Mme Alexander Aurora 1595 Mme Alexander Snow White 1557
    2. More information on Madame Beatrice Alexander and her dolls can be found at: http://jwa.org/womenofvalor/alexander
  2. Disney Store Animated Mickey and Minnie Christmas Figures.  The perfect Disney couple to have in your home during the holidays.
    Disney Store Mickey Minnie
  3. Art of Disney Red Car Trolley Medium Figure.  Return to the days when the Red Car traveled around the streets of Los Angeles and neighboring cities.  You will treasure this piece that features Mickey, Minnie, Donald, Goofy, Pluto and Horace Horsecollar.  The headlamp on the trolley lights up.
    Art of Disney Trolley
  4. Buena Vista Street Red Car Trolley Resin Pin Box with three pins.  This was issued at the grand reopening of California Adventure and is a limited edition of 250.
    Trolley with Pins
  5. Mickey’s Greatest Moments Plate Set.
    1. This is a set of six ceramic plates (no boxes). The set was produced in honor of Mickey Mouse’s greatest movie roles for the 50th anniversary of his first movie. One of the original plates was made with a misprint on it. The plate was printed as the Nifty Fifties while the original film was the Nifty Nineties. The Fifties plate was pulled and reissued with the correct title. The set to be auctioned will include the original misprinted plate as well as the reprinted, correct plate.
      Rare Mickey Misprint plates Plates More plates
  6. These items are offered as a set which consists of three items, all new and in original packaging. The items are:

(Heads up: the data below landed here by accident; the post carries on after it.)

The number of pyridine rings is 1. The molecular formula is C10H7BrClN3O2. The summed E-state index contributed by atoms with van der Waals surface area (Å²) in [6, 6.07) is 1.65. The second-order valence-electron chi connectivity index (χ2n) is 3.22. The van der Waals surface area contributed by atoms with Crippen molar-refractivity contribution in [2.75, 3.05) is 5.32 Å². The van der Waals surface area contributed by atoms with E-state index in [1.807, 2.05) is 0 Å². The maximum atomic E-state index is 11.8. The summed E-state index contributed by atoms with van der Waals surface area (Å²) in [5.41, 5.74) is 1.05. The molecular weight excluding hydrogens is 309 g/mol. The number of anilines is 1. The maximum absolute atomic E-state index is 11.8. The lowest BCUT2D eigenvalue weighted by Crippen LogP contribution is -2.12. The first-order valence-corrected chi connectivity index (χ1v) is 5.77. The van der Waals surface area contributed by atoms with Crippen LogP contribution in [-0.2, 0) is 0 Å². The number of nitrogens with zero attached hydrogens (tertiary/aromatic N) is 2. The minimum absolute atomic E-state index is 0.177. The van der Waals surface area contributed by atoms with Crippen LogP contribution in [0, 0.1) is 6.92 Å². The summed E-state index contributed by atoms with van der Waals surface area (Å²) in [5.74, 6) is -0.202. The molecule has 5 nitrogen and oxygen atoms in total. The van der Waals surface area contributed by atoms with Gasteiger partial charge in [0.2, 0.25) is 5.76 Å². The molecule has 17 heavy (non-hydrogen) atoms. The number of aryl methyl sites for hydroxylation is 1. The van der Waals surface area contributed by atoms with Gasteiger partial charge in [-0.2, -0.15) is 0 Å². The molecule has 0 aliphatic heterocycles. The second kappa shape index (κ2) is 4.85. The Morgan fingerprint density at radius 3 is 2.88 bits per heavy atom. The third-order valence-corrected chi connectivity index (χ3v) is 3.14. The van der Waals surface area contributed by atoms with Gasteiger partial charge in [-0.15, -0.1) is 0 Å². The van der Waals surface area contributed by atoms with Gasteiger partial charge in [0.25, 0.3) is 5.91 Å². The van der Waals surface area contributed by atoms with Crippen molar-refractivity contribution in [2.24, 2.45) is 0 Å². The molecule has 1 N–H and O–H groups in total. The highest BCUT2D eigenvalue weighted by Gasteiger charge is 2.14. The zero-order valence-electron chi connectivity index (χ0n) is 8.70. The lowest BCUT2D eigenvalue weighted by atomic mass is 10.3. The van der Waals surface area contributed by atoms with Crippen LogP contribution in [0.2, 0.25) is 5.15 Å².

1. A Donald Duck Model Sheet pin set with three pins. This pin set was created to honor Donald’s 65th birthday and was inspired from original model sheets of that were used to draw him. It is approximately 13.5 x 15.5 “
      Donald Duck Model Sheet Pin Set  5532-7500
    2. A Donald Duck Vintage poster puzzle. Assembled size is 27” x 20”.
      Donald Duck’s Vacation 1000-piece Puzzle
    3. Donald Duck alarm clock with feet. This item is sold out in the Disney stores.
      Donald Duck Two Bell Alarm Clock with Feet
  7. A signed Olszewski “Moonlighter” Rocket to the Moon from Tomorrowland Statue. This piece is an Annual Passholder Edition.
    Olszewski signed AP Moonliner

All of these items and more could be yours! All you have to do is place your bid at the auction on the night of the Ryman event. Remember, all proceeds go directly to the Ryman Art Foundation. You will be participating in a very worthy cause as well as receiving valuable Disney collectibles and a feeling of having done something for young men and women that can use your support!

Thank you, Dennis! I hope I’ll see you there July 13th! Last year’s was a blast! Our own Dusty Sage was one of the Special Guests and Marty Sklar was the featured speaker. 

Fab News is made possible because of support from my Patreon Patrons and sponsorship from DVCResaleMarket.com. 
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Disney Animation Has News to Share on Facebook!

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They tweeted about it today, on Twitter, and I’m telling you about it on #FabNews on MiceChat.com!

The BFG Roundtable Interviews: Mark Rylance, Penelope Wilton, Ruby Barnhill & Stephen Spielberg

(Edited from the transcripts. ~Fab) 

Mark Rylance on his character’s look and walk for the film: